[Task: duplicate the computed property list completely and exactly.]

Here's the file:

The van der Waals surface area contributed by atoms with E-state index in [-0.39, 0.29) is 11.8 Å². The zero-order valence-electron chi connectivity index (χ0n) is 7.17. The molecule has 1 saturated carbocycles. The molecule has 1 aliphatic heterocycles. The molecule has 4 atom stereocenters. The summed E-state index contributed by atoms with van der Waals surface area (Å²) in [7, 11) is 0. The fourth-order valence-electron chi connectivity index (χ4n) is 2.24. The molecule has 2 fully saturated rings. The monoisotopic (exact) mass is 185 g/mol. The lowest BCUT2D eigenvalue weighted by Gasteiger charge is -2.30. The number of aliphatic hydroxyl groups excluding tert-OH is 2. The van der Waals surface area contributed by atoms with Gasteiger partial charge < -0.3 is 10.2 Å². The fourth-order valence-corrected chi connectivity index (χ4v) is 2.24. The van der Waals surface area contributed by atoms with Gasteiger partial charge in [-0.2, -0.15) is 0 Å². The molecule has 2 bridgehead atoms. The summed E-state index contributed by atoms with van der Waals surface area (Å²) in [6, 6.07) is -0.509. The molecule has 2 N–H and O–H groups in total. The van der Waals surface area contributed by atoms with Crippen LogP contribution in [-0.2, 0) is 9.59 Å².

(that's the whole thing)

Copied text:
The van der Waals surface area contributed by atoms with E-state index in [-0.39, 0.29) is 11.8 Å². The zero-order valence-electron chi connectivity index (χ0n) is 7.17. The molecule has 1 saturated carbocycles. The molecule has 1 aliphatic heterocycles. The molecule has 4 atom stereocenters. The summed E-state index contributed by atoms with van der Waals surface area (Å²) in [7, 11) is 0. The fourth-order valence-electron chi connectivity index (χ4n) is 2.24. The molecule has 2 fully saturated rings. The monoisotopic (exact) mass is 185 g/mol. The lowest BCUT2D eigenvalue weighted by Gasteiger charge is -2.30. The number of aliphatic hydroxyl groups excluding tert-OH is 2. The van der Waals surface area contributed by atoms with Gasteiger partial charge < -0.3 is 10.2 Å². The fourth-order valence-corrected chi connectivity index (χ4v) is 2.24. The van der Waals surface area contributed by atoms with Gasteiger partial charge in [-0.2, -0.15) is 0 Å². The molecule has 2 bridgehead atoms. The summed E-state index contributed by atoms with van der Waals surface area (Å²) in [6, 6.07) is -0.509. The molecule has 2 N–H and O–H groups in total. The van der Waals surface area contributed by atoms with Crippen LogP contribution in [-0.2, 0) is 9.59 Å².